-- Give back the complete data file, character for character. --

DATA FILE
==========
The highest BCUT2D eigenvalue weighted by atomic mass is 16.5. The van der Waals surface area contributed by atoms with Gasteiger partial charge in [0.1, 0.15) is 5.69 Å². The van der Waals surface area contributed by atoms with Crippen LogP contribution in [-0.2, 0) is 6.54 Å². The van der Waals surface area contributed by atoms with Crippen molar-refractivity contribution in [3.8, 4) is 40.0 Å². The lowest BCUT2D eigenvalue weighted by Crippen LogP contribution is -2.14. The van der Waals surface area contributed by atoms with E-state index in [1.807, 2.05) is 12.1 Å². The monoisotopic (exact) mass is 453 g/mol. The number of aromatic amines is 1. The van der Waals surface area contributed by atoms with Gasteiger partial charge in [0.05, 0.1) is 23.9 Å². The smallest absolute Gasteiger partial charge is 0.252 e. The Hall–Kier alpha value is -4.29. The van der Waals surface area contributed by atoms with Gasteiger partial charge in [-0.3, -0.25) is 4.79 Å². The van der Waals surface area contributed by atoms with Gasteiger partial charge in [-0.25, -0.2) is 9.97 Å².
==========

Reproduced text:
The highest BCUT2D eigenvalue weighted by atomic mass is 16.5. The van der Waals surface area contributed by atoms with Gasteiger partial charge in [0.1, 0.15) is 5.69 Å². The van der Waals surface area contributed by atoms with Crippen LogP contribution in [-0.2, 0) is 6.54 Å². The van der Waals surface area contributed by atoms with Crippen molar-refractivity contribution in [3.8, 4) is 40.0 Å². The lowest BCUT2D eigenvalue weighted by Crippen LogP contribution is -2.14. The van der Waals surface area contributed by atoms with E-state index in [1.807, 2.05) is 12.1 Å². The monoisotopic (exact) mass is 453 g/mol. The number of aromatic amines is 1. The van der Waals surface area contributed by atoms with Gasteiger partial charge in [0.05, 0.1) is 23.9 Å². The smallest absolute Gasteiger partial charge is 0.252 e. The Hall–Kier alpha value is -4.29. The van der Waals surface area contributed by atoms with Gasteiger partial charge in [-0.3, -0.25) is 4.79 Å². The van der Waals surface area contributed by atoms with Gasteiger partial charge in [-0.25, -0.2) is 9.97 Å².